Thrill ride puts pedal to mettle

By Brion O’Connor
Globe Correspondent / October 3, 2009

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GLOUCESTER - Boston drivers can appreciate, better than most, the mayhem found at a cyclocross race. Think “bike race meets demolition derby.’’ The object isn’t to crash your opponents out of the race, though it may look that way at times, especially when you get a top-notch field of competitors like the one gathering for this weekend’s Gran Prix of Gloucester at Stage Fort Park.

Like a bunch of manic, caffeine-fueled commuters, cyclocross racers push the boundaries of speed, control, and common sense, regardless of the ever-present prospect of carnage, over a narrow, serpentine course lined with rabid fans. You’ve got overheated engines replaced by seared lungs and legs, and an overtaxed transmission swapped for a trip-hammer heart. You’ll hear rubber and brakes squealing, gears shifting, and human motors humming. The ultimate goal, not unlike that early morning commute, is to get to the finish line first.

“Cyclocross races typically start out as wild charges with full contact,’’ says Richard Fries, a Boston-based race announcer and promoter of the Providence Cyclocross Festival. “Half the race is decided on the first lap. Then the racing boils down to these fantastic boxing matches between two, three, maybe five riders, just attacking and counterattacking.’’

Best of all, the bumping and corner-cutting tactics are legal. Well, most of them. A typical cross race features dozens of heats, from amateur to elite, each with dozens of Spandex-clad riders jostling for position, elbows wide, pedaling at up to 35 miles an hour, over a host of natural and manmade obstacles.

And although you can get disqualified for intentionally running an opponent off-course, there’s a lot of latitude.

Plus, the pace is so torrid, most racers are simply trying to stay upright.

“You’re going to rub elbows, that’s unavoidable,’’ says Stu Thorne, owner of Pinnacle Cycles in North Beverly and lead mechanic for the US national cyclocross team for 10 years. “But if you throw an elbow, that’s another matter. You can’t intentionally cause bodily harm. That said, there’s a lot of gray area.’’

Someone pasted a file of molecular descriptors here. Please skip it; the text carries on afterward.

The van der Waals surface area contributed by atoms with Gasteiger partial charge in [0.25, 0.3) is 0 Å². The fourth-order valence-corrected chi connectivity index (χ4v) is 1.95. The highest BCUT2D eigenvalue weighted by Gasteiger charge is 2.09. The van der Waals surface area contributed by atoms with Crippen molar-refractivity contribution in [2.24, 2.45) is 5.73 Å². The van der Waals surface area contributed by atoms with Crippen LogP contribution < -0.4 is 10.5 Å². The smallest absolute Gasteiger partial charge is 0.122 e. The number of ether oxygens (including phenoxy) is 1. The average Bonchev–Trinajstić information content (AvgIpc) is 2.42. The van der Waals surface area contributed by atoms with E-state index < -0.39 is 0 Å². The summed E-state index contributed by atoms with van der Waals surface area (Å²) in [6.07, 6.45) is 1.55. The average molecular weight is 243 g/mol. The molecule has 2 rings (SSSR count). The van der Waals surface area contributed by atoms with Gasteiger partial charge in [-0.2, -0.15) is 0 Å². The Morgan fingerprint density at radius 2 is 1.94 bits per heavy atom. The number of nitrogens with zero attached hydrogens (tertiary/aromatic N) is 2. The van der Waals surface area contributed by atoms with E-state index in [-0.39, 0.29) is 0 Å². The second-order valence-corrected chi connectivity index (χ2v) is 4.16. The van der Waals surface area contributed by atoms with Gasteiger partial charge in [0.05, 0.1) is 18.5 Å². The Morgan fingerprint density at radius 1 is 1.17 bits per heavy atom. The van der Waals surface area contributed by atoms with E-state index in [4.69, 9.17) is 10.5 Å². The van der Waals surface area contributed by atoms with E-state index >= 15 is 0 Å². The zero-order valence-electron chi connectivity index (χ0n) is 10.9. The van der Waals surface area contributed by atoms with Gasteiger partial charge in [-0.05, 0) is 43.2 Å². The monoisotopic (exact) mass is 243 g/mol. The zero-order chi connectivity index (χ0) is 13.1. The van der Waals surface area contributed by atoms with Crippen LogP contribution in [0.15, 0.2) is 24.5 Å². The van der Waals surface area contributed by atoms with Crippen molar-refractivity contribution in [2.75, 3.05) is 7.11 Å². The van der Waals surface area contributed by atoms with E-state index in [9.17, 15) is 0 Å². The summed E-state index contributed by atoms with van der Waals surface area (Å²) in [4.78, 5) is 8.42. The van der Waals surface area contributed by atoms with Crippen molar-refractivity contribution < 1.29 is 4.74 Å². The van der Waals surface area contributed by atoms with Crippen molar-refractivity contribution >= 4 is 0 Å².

Cyclocross, known simply as ’cross to most practitioners, is emerging from its own gray area. Despite its relative obscurity, it is not a new sport. Nor should it be confused with the recent spate of extreme sports.

First developed in Europe in the early 1900s, cyclocross was conceived as an offseason training tool to keep road racers in top condition. Courses are typically cloverleaf layouts set up in parks and playgrounds, and feature obstacles ranging from roots, rocks, and hills to 16-inch hurdles, forcing racers to perform the signature cyclocross maneuver: a lighting quick dismount, a short run while carrying bikes on their shoulders, and an equally swift remount. Since the cyclocross season runs from mid-September through January, course conditions can range from idyllic to treacherous, and typically include thick mud, driving rain, gusting winds, hail, sleet, and snow. Everything is fair game.

Over the past 25 years, this particular niche of two-wheeled havoc has nurtured a dedicated following as its own discipline, both overseas and in North America. In the last decade, it’s grown exponentially, especially in hotbeds like the Northwest, northern California, and here in New England. The Gran Prix of Gloucester race, part of the North American Cyclocross Trophy series, is a prime example of the sport’s burgeoning popularity. First held in 1999 by the cycling club Essex County Velo, it has blossomed from a single day of racing with roughly 150 riders to a world-class, two-day event drawing more than a thousand racers.